What's Worse: Bruins' Collapse or Celtics' Failure To Close?

Matthew CalamiaCorrespondent IJune 18, 2010

LOS ANGELES, CA - JUNE 17:  Paul Pierce #34 of the Boston Celtics walks up court in the second half against the Los Angeles Lakers in Game Seven of the 2010 NBA Finals at Staples Center on June 17, 2010 in Los Angeles, California.  NOTE TO USER: User expressly acknowledges and agrees that, by downloading and/or using this Photograph, user is consenting to the terms and conditions of the Getty Images License Agreement.  (Photo by Christian Petersen/Getty Images)
Christian Petersen/Getty Images

It can be argued that the city of Boston has been the top sports town since 2000. Since then, we've seen the emergence of the New England Patriots, the Red Sox winning two championships in three seasons after an 86-year drought, and the Celtics winning the NBA championship in 2007. No other market can compete with the success Beantown has had. Not even the Big Apple.

This year, however, they saw the other side of the coin. They saw their beloved Bruins claw their way into a playoff spot in the NHL, and making quick-work of the most beloved goalie in America in Ryan Miller and the Buffalo Sabres.

On the hardwood, Bostonians watched the Celtics take the heavily-favored Los Angeles Lakers to game seven of the NBA finals. That is after defeating LeBron James and the Cleveland Cavaliers in the second-round and following it up with a win over the Orlando Magic.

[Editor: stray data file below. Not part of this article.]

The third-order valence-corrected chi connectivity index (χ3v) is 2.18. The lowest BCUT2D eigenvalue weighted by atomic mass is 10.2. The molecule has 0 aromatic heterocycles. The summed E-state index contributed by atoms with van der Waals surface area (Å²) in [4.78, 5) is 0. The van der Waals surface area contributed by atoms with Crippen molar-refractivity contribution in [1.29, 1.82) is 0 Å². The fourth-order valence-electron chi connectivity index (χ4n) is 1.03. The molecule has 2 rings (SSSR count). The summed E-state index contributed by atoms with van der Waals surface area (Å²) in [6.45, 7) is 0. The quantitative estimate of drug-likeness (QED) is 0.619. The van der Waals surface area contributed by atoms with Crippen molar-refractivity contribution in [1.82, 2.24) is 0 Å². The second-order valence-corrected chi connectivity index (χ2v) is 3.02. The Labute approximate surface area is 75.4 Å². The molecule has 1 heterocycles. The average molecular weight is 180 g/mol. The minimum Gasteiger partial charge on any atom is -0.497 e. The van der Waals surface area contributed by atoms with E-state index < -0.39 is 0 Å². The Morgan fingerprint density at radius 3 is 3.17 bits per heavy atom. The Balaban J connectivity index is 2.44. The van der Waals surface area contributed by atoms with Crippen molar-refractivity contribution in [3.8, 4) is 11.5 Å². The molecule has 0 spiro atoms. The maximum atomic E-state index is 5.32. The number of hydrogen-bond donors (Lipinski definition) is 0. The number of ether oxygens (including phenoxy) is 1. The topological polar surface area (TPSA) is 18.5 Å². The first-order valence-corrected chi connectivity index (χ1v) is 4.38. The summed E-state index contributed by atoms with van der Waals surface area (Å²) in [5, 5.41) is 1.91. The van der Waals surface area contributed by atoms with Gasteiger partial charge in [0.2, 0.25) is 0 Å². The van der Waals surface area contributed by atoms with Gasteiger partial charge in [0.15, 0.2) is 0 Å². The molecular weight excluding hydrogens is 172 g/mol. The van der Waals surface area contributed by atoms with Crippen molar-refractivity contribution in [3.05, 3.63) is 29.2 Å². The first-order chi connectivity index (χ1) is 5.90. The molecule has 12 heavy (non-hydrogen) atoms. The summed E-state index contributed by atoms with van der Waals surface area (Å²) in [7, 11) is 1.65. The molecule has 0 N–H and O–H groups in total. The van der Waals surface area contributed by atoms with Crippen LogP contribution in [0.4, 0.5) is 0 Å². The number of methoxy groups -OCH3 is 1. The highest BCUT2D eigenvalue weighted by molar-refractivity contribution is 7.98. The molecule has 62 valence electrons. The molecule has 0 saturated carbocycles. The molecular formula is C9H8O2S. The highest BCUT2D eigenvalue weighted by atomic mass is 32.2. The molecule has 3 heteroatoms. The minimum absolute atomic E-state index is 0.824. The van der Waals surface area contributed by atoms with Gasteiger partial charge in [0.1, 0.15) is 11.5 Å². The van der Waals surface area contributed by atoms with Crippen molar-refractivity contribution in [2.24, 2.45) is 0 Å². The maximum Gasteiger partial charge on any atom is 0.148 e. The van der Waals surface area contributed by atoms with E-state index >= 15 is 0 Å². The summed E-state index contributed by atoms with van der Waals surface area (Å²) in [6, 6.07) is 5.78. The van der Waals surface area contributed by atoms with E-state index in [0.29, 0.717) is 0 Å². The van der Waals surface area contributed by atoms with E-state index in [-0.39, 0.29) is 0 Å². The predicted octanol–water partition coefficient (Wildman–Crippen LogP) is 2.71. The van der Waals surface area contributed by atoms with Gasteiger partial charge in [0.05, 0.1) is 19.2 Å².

The Bruins found a way to become only the third team in NHL history to blow a 3-0 lead against the Philadelphia Flyers. Everything that was working for them seemed to fall apart, and they became part of history for all the wrong reasons.

The Celtics, on the other hand, seemed destined to capture their record 19th NBA title. They held a 3-2 lead in the series going back to Los Angeles, and seemed poised to win the title.

Unfortunately, they managed just 69 points in one of the most lopsided loses in recent finals memory.

The Celtics held a 13-point lead in the third quarter of Game Seven, only to run into foul trouble and lose their shooting touch.

Like the Bruins, they too found a way to lose, and Kobe Bryant and the Lakers completed a back-to-back title run. Now they sit only one title behind the Celtics for the all-time lead. 

After so much success since the turn of the millennium, Bostonians were able to remember how it feels to lose, and lose in heartbreaking fashion. In both cases, the better team won, and the losers showed why you play until the final horn blows.

The lights in the TD Garden Arena will dim again for the summer, but the burn of these two defeats will shine on Beantown for years to come.